Receivables that can’t be collected

Uncollectible Accounts Are…

Uncollectible accounts are receivables for which the company cannot collect the full amount owed from the customer.

Reconciliation of Bad Debts

Matching bad debts to the sales of the period that gave rise to the bad debts is the fundamental accounting difficulty when it comes to accounting for uncollectible accounts.

In other words, the bad-debt charge should be recorded when the transaction was made and the receivable was created, and not after management decided the customer would not or could not pay.

Management may not find out that a sale made in the current year would not be recoverable until the following year, which creates an accounting dilemma.

If the bad debt charge is not recorded until the year after the sale, this goes against the matching norm. The allowance approach is employed in order to produce the most suitable pairing.

The allowance technique compares the period’s sales to the uncollectible account charge.

To do so, you must forecast the cost of bad debt during the selling time.

Since it’s hard to predict with precision which accounts still outstanding at year’s end will become uncollectible in the next year, an estimate is necessary.

An adjustment journal entry is often made at the conclusion of the fiscal year to reflect this estimate.

Accountants agree that the matching convention is worth implementing despite the risks associated with using estimates.

Allowance-Based Method of Accounting for Bad Debt

First, we’ll go over the necessary journal entries for applying the allowance method, and then we’ll look at the various approaches to making the necessary estimates.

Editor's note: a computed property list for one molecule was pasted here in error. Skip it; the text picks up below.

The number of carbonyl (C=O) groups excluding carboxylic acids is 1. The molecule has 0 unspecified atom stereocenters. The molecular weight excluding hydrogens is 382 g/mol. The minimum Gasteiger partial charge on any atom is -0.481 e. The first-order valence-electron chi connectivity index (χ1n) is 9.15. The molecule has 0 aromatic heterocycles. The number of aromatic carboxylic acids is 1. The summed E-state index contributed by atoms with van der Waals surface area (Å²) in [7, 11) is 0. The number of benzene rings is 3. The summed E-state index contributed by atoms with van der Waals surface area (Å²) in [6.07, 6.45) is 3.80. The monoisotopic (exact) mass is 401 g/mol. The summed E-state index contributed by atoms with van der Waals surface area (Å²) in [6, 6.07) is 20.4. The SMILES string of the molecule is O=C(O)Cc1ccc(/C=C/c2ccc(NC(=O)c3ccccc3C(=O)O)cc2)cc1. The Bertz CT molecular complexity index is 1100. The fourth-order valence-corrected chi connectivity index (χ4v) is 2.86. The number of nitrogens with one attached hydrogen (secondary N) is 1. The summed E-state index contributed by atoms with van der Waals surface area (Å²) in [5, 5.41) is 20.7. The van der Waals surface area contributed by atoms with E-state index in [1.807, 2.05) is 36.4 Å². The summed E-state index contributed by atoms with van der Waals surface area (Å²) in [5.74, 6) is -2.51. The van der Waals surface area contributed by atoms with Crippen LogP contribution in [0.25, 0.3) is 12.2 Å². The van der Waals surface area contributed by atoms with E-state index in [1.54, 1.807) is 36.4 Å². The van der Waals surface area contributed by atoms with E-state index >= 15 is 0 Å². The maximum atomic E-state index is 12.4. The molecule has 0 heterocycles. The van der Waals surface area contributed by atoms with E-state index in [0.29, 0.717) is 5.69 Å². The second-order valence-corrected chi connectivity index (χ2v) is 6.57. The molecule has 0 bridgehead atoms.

Assume that in 2019, Delta Corporation’s first year of business, sales reached $1 million. This will help illustrate the necessary journal entries employed with the allowance technique.

The sum of all cash collected on account and sales made on credit came to $750,000. Management analyzed the $250,000 in Accounts Receivable at the conclusion of the period and determined that $12,500 would become uncollectible.

Recording the Initial Guess in a Journal

Sales, cash receipts, and $12,500 in uncollectible accounts necessitate the following summary journal entries:

The first two are standard practice for keeping track of credit sales and cash receipts.

The adjusting entry for the expected uncollectible accounts on December 31, 2019, however, requires some clarification.

The Uncollectible Accounts Expense account receives the debit portion of the adjusting entry.

This item, which is also known as “bad debt expense” and “closed to income summary,” appears as a “selling expense” on the income statement and goes by the name “bad debt” in other contexts.

Some businesses, however, report that amount is subtracted from gross sales to determine net sales. The Allowance for Uncollectible Accounts account receives the credit portion of the entry.

Since the company can only make a total dollar estimate of uncollectible accounts and cannot be sure which individual account will prove uncollectible, this account is credited instead of Accounts Receivable.

A company should have already written off an uncollectible account if they are aware of this fact.

Since it has a positive balance, the Allowance for Uncollectible Accounts is considered a contra-asset account.

This account is also known as an Allowance for Debts or an Allowance for Doubtful Accounts.

The Allowance account balance is offset by the Gross Accounts Receivable balance while compiling a balance statement.

Management has determined that this net amount accurately reflects the receivables’ net realizable value.

After the adjusting entry has been completed, the December 31, 2019 presentation of current assets for Delta Corporation is provided below.

The Journal entry’s amount is equal to the Allowance account balance because this is the first year of business. This might change in the years to come, though.

Let’s say the following for the sake of this Illustration occur in 2020:

The Corona Company notified the Delta Corporation of its intent to file for bankruptcy on April 14. Delta’s management has determined that it is not worth the effort to attempt to collect the $6,000 remaining in Corona’s account, and therefore has decided to write off the whole sum.

On November 29th, the Bankruptcy Court officially settles Corona’s account with Delta for $400.

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